MD: How do you translate on the stage the bridge between your double French / Tunisian culture and the Tunisian history of your performers?
REM: I started dancing in Tunisia, but it was in France that my dream of being a dancer and a choreographer came true. You can see the marks of a French training in me, but the culture of my memory is Tunisian. My work combines both of those cultures, in relation to the past and to the present. I questioned everyone’s artistic discipline and asked the performers about their relation to the real, especially since they experienced the revolution in all its violence. And I tried to find a way for dance to tell all those stories and sensibilities, and absorbed all of them in my solitude. The performance brings together several generations of Tunisian artists – dancers, actors, circus performers, musicians – who dream up a performance together.
MD: The title, “Facing the sea, for tears to turn into laughter”, is about a poetic space as much as a physical one.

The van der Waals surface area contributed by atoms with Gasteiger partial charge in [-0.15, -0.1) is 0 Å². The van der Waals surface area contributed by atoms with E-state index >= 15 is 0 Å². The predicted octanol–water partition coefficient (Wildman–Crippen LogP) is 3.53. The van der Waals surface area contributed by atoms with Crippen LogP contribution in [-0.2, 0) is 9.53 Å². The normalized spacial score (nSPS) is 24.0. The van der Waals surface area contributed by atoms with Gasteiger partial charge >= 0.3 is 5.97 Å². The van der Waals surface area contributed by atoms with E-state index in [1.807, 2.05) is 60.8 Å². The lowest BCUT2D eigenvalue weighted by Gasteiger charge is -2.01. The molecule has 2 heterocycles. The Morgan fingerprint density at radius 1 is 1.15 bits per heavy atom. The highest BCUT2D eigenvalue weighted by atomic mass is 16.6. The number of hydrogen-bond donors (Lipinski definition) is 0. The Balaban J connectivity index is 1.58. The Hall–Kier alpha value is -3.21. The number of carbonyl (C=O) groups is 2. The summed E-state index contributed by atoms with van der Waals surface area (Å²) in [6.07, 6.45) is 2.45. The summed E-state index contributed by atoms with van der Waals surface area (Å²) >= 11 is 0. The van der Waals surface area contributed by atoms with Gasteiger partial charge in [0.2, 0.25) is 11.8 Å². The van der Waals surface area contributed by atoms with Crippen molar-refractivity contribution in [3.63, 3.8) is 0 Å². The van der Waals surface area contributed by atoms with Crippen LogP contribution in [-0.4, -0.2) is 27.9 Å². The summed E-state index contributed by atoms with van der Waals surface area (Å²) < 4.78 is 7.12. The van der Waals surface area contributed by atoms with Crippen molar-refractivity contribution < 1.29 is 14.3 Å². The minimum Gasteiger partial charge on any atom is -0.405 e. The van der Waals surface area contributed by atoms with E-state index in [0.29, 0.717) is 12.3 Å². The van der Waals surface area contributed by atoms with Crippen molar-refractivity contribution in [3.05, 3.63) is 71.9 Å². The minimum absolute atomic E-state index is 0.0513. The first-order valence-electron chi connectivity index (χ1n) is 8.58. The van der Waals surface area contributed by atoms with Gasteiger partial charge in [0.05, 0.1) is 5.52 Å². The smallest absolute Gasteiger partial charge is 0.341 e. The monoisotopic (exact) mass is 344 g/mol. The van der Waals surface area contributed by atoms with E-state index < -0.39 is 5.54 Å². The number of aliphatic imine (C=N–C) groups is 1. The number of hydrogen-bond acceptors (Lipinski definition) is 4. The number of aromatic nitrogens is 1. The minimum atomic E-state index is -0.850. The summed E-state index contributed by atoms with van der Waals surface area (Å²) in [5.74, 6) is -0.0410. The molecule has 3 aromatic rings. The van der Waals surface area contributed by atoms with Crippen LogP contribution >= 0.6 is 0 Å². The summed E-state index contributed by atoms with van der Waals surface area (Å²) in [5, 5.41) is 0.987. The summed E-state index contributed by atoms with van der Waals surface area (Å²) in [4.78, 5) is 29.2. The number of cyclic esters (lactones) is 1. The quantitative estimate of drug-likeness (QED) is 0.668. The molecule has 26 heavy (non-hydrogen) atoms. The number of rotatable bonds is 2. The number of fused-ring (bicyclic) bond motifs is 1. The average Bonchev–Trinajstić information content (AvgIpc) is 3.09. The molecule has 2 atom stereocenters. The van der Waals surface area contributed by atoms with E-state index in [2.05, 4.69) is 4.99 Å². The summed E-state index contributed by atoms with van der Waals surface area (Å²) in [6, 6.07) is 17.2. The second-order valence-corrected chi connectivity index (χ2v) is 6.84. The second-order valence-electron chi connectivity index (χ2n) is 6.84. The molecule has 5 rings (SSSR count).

REM: I need to define the space, to place the body and choreography within a context, even if it is sometimes defined late in the creative process. In this project, the Tunisian body is ‘facing the sea’, it tells of the Tunisia of the present, of the past and of the future, in its unique relation to illusion and disillusion, looking at itself while also looking towards Europe, beyond the Mediterranean… Sorrow emerges, mine and theirs, and the causes for this sorrow are different. Onstage, the space is empty and vast, all the better to tell of this traditional and modern horizon, this symbolic open window, this tradition of a coastal culture.
The Mediterranean basin was shaped by an enigmatic history, by political conflicts and economic mutations, by secrets and distress; the sea seems to be the protagonist of those troubles, a place of tragedy and dream. Tunisia, like Lebanon, enjoys a traditional relation to water, it’s a place of paradox: of purification and celebration. At night, the sea becomes a place where one can escape after a long day of worry, uncertainty, and political debates.
The performance is also about mourning: my own personal mourning and theirs, my tears and theirs, which leads to two explorations, one intimate and deep, the other open to the outside and, in a way, horizontal. I need to tell my hardships and my joys because they are a universal experience. The performance ends with laughter as a tribute to the Tunisians who can, while facing the sea, tell about the suffering and chaoes and immediately turn to laughter. “Facing the sea, for tears to turn into laughter” is about this outpouring of laughter, tears, food, and words.